A strategy for the future Achieve greater neutrality and harmonisation of the tax by: 1) Widening Annex D’s scope to include certain activities performed by public bodies. Introduce reduced rates where needed for social reasons. 2) Exploring new options for the treatment of outside the scope supplies. Introduce a right of deduction/VAT refunds? 3) Testing existing VAT exemptions to ensure they remain appropriate. 4) Closer monitoring of Member States´ legislation and practice in this area.
Current VAT rulesapplicable to Charities Charitable activities Outside the scope Inside the scope Taxable Exempt
Charitable activities • Activities implying the supply of goods or services given free of charge are, in principle, outside the scope of VAT (see Article 2 of 6th VAT Directive). • Exempted activities include e.g. social welfare, education, health, sport, culture (see Article 13 and 28 of 6th VAT Directive). • Trading of goods or services are taxable activities.
Main problem of Charities The main concern of a Charity is to find a way of reducing the weight of VAT, either on the input side or on the output side, thereby increasing the amount of revenue available to spend on charitable causes. The incapacity to deduct the input VAT incurred on the purchases of goods and services made by the Charity, which are related to outside the scope and exempted activities, constitutes a cost for that Charity.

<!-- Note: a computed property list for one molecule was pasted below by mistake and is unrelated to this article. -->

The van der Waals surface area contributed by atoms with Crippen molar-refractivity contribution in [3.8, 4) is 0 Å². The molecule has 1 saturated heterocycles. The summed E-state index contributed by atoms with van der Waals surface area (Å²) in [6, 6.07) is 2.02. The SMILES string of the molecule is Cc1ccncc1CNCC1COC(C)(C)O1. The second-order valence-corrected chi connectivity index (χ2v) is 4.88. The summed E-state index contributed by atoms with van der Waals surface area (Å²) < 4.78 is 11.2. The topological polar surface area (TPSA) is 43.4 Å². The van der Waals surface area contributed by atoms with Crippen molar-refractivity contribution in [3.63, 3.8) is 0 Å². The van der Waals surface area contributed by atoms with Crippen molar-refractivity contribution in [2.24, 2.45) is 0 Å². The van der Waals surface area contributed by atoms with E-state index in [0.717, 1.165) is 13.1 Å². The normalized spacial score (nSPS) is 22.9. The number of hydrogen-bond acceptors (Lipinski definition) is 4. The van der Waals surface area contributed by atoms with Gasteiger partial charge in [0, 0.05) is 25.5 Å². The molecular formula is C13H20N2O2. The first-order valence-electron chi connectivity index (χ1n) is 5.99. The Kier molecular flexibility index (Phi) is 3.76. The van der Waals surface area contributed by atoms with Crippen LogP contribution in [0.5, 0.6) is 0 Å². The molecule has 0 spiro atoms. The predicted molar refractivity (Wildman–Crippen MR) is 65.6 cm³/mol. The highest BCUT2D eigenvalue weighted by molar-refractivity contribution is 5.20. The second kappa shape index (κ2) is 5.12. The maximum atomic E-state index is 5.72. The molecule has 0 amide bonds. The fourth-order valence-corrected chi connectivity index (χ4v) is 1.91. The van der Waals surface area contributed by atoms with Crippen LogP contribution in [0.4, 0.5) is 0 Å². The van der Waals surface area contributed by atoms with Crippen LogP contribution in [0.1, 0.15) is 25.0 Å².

Possible solutions • Without a modification of the 6th VAT Directive • Addressing the problem outside the VAT system by introducing VAT refund schemes in favour of Charities in order to allow them to recover their non-deductible input VAT? Depends upon a pure « national » budgetary decision that may not affect the VAT own resources of the Community. • Better implementation in some Member States of the possibility to apply VAT reduced rates to supplies of goods and services made by certain Charities (see Annex H of 6th VAT Directive).
Possible solutions • Through a modification of the 6th VAT Directive • Introducing a “zero-rating” for supplies made by Charities? Not realistic; poses problems of its own. • Abolishing (some) exemptions while introducing the possibility to apply more reduced rates?
Commission's Timetable • The review of the rules on public bodies will include close related issues such as subsidies and social exemptions; • An assessment of the social and economic impact of possible legislative solutions will be undertaken in 2006; • The Commission analysis and the package of possible solutions will be put in the Commission's web site for public consultation in late 2006; • A legislative proposal is programmed for 2007.